Fifth floor, I stepped out to see a familiar face. Someone I knew, or someone who knew someone I knew. I'd seen this guy in friend's Facebook pictures but I couldn't remember his name. He's teaching where I had once taught, living where I had once lived.

"Hey, do you work at Leadersville?" I asked, knowing the answer but making conversation anyway.

"Uh, yeah, used to," he said, confused in a do-I-know-you? way. "But today was my last day."

"Do you know Chris?"

"Yeah," he said. "He lives down the hall." The someone who knows someone I know still looked confused.

"Cool," I said.

And that was that.

I walked towards where I remembered the laundry room to be. For some reason, I wanted to see if it was still there.

It was.

Postscript: I haven't been updating this blog weekly as I intended. The reasons are several: one, my institute has me working like a madman. Two, many of my experiences so far have mirrored the ones I tracked on this blog two years ago. I want to be careful not to rehash stories I've already told. That being said, if you are reading this because you're curious about making the leap to teach in Korea, I do plan to update my FAQ for 2010.

Thanks for reading!


Saturday, June 5, 2010

Travelogue #58: South Korea, My Ex

---> Travelogue #59: It's Not Surreal. It's Real.

When I left her in October 2008, I didn't think I'd ever see her again. It felt like not only the end of a chapter, but the end of a book. Close her up. It's over. Done. But South Korea wasn't a set of pages to be turned; no, she was my one-time girlfriend turned ex. I knew it from the way I talked about her with strangers or with friends, the way I'd share my year of anecdotes through a nostalgic nod, as if to say, "The telling is a tease. If only, if only I could show you."

Dear reader. I can see you threatening to roll your eyes, or maybe you've already rolled them. You can accuse me of lapsing into melodrama, but let me explain: for three hundred and sixty-five days, she was with me. I'd hear the chime of her subways, I'd see the silver mist of her faraway mountains, I'd sound out the uh's and yo's of her words and, haltingly, speak the names of her foods. I'd eat her foods, so spicy they made me sweat and smile. My favorite: dak galbi, which Wikipedia salivatingly describes as, "stir-frying marinated diced chicken in a gochujang (chili pepper paste) based sauce, and sliced cabbage, sweet potato, scallions, onions and tteok (rice cake) together on a hot plate."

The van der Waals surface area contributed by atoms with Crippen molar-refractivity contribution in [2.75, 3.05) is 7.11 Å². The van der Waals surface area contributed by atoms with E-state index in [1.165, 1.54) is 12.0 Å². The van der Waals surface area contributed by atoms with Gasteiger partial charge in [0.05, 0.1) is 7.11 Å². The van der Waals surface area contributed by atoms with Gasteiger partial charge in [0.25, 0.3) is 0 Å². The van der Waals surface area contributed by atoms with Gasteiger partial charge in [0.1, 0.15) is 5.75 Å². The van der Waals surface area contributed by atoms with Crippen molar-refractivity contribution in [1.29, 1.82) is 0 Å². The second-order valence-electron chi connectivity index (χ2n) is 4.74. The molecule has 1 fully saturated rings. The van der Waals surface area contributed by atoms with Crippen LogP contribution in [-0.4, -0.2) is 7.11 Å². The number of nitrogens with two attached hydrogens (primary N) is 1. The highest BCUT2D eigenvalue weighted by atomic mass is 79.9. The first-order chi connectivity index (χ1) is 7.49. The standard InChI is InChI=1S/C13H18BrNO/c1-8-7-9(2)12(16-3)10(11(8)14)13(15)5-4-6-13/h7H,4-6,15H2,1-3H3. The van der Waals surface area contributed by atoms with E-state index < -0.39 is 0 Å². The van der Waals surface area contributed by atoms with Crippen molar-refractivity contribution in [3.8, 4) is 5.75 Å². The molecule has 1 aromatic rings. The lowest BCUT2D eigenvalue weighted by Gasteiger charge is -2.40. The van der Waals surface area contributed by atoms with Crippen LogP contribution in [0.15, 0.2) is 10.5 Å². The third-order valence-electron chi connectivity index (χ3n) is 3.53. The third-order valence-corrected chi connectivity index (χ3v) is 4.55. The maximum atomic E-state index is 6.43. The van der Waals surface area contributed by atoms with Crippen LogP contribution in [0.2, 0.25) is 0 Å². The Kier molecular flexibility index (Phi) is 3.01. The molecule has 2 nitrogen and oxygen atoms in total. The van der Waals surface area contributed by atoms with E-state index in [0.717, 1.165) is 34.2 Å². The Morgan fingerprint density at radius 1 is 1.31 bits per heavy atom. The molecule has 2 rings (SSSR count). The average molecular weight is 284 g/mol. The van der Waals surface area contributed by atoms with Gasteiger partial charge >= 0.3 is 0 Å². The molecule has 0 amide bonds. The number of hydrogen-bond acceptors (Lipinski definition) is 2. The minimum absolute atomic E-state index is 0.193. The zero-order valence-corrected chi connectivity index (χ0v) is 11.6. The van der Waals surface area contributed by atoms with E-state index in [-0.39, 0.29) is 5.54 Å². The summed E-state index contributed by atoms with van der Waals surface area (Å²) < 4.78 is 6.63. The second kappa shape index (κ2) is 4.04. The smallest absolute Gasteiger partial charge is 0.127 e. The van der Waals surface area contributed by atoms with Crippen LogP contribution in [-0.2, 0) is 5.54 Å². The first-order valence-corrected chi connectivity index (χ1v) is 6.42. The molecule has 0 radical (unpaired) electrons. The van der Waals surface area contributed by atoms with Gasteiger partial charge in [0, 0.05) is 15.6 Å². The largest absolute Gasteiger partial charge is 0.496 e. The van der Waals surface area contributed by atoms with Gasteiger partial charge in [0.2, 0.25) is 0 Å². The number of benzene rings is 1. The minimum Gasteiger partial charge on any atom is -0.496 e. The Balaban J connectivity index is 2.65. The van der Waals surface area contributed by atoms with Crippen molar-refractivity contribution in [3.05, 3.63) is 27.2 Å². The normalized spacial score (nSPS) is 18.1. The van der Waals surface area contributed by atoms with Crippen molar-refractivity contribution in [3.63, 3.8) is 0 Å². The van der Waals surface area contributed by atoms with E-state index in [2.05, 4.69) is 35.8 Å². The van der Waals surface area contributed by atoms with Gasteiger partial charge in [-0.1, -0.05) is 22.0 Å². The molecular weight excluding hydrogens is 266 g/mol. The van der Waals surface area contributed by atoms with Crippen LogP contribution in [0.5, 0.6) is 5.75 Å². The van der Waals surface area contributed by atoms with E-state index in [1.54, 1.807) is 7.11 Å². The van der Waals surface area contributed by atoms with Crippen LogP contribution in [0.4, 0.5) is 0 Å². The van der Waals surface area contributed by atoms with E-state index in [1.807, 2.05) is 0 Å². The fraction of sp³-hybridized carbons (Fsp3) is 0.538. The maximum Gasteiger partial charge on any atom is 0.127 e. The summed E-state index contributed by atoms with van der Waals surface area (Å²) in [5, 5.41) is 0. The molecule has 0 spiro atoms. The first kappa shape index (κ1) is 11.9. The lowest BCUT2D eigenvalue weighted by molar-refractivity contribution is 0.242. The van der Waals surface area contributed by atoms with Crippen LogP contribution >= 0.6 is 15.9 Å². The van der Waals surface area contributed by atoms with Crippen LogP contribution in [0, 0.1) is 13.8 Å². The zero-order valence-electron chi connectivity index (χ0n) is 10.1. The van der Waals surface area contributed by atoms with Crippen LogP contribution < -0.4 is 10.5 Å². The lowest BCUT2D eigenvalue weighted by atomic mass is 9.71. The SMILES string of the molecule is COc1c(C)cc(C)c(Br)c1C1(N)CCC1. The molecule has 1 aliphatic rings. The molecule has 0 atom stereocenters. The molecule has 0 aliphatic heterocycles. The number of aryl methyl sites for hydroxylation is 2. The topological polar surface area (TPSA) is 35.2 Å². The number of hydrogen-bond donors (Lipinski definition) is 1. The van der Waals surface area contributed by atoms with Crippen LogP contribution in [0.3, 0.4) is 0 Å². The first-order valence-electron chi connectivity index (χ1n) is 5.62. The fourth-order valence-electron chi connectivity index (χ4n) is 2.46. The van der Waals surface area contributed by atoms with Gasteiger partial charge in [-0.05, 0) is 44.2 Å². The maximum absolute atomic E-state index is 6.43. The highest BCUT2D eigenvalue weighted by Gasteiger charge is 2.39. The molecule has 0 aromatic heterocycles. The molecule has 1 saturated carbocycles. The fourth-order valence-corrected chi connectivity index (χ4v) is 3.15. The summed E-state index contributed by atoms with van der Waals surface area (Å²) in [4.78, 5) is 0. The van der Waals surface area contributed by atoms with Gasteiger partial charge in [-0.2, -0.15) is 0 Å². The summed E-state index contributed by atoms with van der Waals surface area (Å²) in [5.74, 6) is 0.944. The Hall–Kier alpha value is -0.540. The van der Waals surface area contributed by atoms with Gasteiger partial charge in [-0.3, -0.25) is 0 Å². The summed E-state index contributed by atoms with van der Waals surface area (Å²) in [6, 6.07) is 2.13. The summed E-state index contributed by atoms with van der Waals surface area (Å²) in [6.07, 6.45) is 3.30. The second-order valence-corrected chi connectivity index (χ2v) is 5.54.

I'd even smell the kimchi in her trash cans: sour, but mine.

She was with me, my everyday reality. And then, like that, she was just a memory, captured in photographs and videos and blogs. And then, she was a story from a memory, repurposed and retold, a copy of a copy. Where'd she go? Pictures didn't do enough; neither did videos. Talking about her with friends who'd once lived her was close, but damn it, I missed her. Thinking I'd never see her again lent my nostalgia a special ache.

In February I found a Korean restaurant in Maitland, Florida called Seoul Garden. I ordered jayookdopbop (spicy pork and rice) and the Korean server, an older woman ajumma, nodded at me. Jayook was one of my favorite dishes in Korea, partly for its sweat-inducing spice, partly because it would fill me up for $3. I enjoyed the Maitland version; it singed my tongue. The taste was like a kiss I'd forgotten. Then the check came: $20. I wasn't in Korea anymore.

If you've ever read my blog, you know there were things I didn't love about Korea. A year was a long time to be away from my family and my country; in other words, don't count me as one of those Dude-America-sucks-I-don't-want-to-live-there dudes. America is my home. But this summer, from June 9th to August 14th, I'm going back to South Korea. I'll be living in Seoul, in the neighborhood of Yeonheedong, which is sandwiched between the neon-splashed districts of Hongdae and Sinchon. I'll be teaching SAT English, and hopefully, continuing to find cultural experiences to chronicle in this long-dormant travelogue. (I plan to update on the weekends.) My reasons for going to the wild, wild East have changed: In 2007, I went to work and write, yes, but I also went to run away from a lack of clearcut options in the U.S. This time, I'm heading to Korea to save money for my second year of the MFA program at the University of Central Florida. That's my practical meat-and-potatoes reason for going back.

But my romantic, rice-and-kimchi reason? Her, whom I leave with this: South Korea, I know it's been two years, but relax. Don't get creeped out by me. I'm going to hold your hand.

Annyong. (Hi.)

---> Travelogue #59: It's Not Surreal. It's Real.


Monday, March 1, 2010

Flash Fiction "Libertyland" in Hobart March '10 Issue!

Hello earthlings,

Whether you're hunting for travelogues about Korea or Argentina, thanks for stopping by here. If you want a change of pace, do stop over at the online lit mag Hobart, where I got my short story "Libertyland" published for their March 2010 issue! 

- Alex


Thursday, January 14, 2010

Argentinalogue #5: Good-bye, Argentina


Thursday, January 7, 2010